Hammering away at Iran's state-owned banks is central to US efforts to raise
an international hue and cry. Through its state-owned banks, FinCEN states,
"the Government of Iran disguises its involvement in proliferation and
terrorism activities through an array of deceptive practices specifically
designed to evade detection." By managing to get inserted the names of two
state-owned banks in the most recent UN Security Council resolution on Iran,
the US can now portray the cream of Iran's financial establishment (Bank
Melli and Bank Saderat are Iran's two largest banks) as directly integrated
into alleged regime involvement in a secret nuclear weaponization program
and acts of terrorism.

To inject further alarm, FinCEN accuses Iran's central bank of "facilitating
transactions for sanctioned Iranian banks" based on evidence (which for
various reasons appears true) gathered by Treasury and other US agencies
that the central bank has facilitated erasure of the names of Iranian banks
"from global transactions in order to make it more difficult for
intermediary financial institutions to determine the true parties in the
transaction." The central bank is also charged with continuing to "provide
financial services to Iranian entities" (government agencies, business firms
and individuals) named in two earlier UN Security Council resolutions, 1737
and 1747. In defense, Iran's central bank governor recently said [6] : "The
central bank assists Iranian private and state-owned banks to do their
commitments regardless of the pressure on them" and charged the US with
"financial terrorism."

So what does all this bureaucratic financial rigmarole mean?

What it really means is that the US, again through FinCEN, has declared two
acts of war: one against Iran's banks and one against any financial
institution anywhere in the world that tries to do business with an Iranian

To understand how this works requires understanding what FinCEN does. This
means going back in history to September 2005, when the US Treasury
Department, based on the investigatory work of FinCEN, sanctioned a small
bank in Macau, which in turn got North Korea really upset.

FinCEN's mission "is to safeguard the financial system from the abuses of
financial crime, including terrorist financing, money laundering, and other
illicit activity" (FinCEN website [7] ).

Under Section 311 of the USA Patriot Act the US Treasury Department, acting
through FinCEN, has been provided with "a range of options that can be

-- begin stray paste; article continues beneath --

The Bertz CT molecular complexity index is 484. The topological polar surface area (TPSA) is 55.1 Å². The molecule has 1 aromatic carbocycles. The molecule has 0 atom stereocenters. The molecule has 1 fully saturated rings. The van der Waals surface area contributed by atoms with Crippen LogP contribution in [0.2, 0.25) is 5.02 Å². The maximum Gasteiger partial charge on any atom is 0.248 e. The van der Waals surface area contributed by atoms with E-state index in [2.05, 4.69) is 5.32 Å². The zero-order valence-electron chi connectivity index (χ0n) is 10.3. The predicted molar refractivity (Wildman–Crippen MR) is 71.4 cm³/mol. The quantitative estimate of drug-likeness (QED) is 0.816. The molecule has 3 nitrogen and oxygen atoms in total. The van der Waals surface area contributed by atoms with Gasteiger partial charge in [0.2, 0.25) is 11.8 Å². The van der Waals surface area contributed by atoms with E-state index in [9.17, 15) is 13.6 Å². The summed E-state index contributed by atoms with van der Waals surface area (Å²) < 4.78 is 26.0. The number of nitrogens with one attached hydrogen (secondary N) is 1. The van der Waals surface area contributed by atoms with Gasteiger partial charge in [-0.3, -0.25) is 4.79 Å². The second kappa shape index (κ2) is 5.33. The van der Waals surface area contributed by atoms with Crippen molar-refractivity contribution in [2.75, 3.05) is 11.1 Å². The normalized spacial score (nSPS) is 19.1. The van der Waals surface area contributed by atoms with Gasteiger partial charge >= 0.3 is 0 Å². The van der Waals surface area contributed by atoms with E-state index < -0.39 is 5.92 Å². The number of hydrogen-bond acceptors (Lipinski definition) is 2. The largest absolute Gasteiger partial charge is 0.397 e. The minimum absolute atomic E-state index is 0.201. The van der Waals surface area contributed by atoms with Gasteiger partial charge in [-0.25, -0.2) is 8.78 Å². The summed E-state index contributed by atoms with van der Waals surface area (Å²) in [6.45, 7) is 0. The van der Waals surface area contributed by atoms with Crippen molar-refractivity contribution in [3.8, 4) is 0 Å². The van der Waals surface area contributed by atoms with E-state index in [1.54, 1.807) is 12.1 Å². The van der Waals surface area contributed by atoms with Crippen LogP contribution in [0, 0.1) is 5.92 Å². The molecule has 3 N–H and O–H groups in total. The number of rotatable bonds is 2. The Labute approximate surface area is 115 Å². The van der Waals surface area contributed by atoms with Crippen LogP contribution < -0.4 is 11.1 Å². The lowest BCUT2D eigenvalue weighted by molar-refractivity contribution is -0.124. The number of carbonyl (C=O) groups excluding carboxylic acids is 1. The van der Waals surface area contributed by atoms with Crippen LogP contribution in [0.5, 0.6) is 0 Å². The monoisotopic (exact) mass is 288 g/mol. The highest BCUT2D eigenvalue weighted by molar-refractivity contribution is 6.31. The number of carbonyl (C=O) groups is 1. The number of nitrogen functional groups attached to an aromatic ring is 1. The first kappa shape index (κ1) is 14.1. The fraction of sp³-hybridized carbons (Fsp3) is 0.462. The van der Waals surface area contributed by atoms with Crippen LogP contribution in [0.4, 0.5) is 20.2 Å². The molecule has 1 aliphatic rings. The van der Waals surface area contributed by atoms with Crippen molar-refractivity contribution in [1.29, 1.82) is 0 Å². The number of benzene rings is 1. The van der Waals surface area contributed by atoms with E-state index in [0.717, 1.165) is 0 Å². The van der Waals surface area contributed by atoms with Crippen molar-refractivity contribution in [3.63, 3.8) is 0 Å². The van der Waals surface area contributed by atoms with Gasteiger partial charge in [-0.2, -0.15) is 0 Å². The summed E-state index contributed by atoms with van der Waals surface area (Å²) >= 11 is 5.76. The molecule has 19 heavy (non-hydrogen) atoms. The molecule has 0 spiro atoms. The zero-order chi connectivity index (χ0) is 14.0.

adapted to target specific money laundering and terrorist financing
concerns." Specifically, Section 311 contains six "special measures" to
significantly increase the powers of the Treasury (and other US government
agencies) to block alleged terrorist financing activities. As explained [8]
by a Treasury official during April 2006 testimony before Congress, the most
punitive measure requires:

U.S. financial institutions to terminate correspondent relationships
with the designated entity. Such a defensive measure effectively cuts
that entity off from the U.S. financial system. It has a profound
effect, not only in insulating the U.S. financial system from abuse,
but also in notifying financial institutions and jurisdictions
globally of an illicit finance risk.

On September 20, 2005 FinCEN issued a finding under Section 311 that Banco
Delta Asia (BDA), a small bank in the Chinese territory of Macau, was a
"primary money laundering concern." BDA was alleged to have knowingly
allowed its North Korean clients to use the bank to engage in deceptive
financial practices and a variety of financial crimes (such as money
laundering of profits from drug trafficking and counterfeit US $100

By publicizing its allegations, FinCEN let the world know that BDA was now
at risk of having all "correspondent relationships" with US banks severed, a
disaster for any bank wanting to remain networked to the largest financial
market in the world. Frightened BDA customers reacted by staging a run on
the bank's assets.

In the interest of self-preservation, BDA was forced to act. After a quick
conference with Macau financial authorities the bank decided to freeze North
Korean funds on deposit.

It just so happened that the day before the FinCEN finding was made public
the US and North Korea, working through the Six-Party talks process (also
involving host China, Russia, South Korea and Japan), had formally agreed on
a new diplomatic roadmap that promised to lead to a denuclearized and
permanently peaceful Northeast Asia. But because of Treasury's BDA
sanctions, North Korea was now labeled an international financial outlaw and
the Six Party process stalled.

Other banks began severing their business ties with North Korea, leaving the
country more isolated than ever from global commerce and finance. These
other banks had no choice. Treasury repeatedly made clear that any bank that
continued to do business with North Korea was another potential Patriot Act
Section 311 target.

In anger, North Korea withdrew from the Six-Party process. It required 18
months of negotiations before a diplomatic and financial approach was
devised that left BDA blacklisted but allowed North Korea to regain access
to its frozen funds and rejoin Six Party negotiations.

Neither FinCEN nor anyone else at Treasury has ever publicly produced any
evidence in support of the financial crime allegations against BDA and North
Korea (articles by this author on BDA, North Korea and Treasury's lack of
proof can be found at the Japan Focus website [9] ).

If Treasury was eventually forced to back off in the BDA case (apparently
because the Bush administration changed its policy priorities), it had
discovered that Patriot Act Section 311 could really shake things up.

The "real impact" of the BDA-North Korea sanctions, as Treasury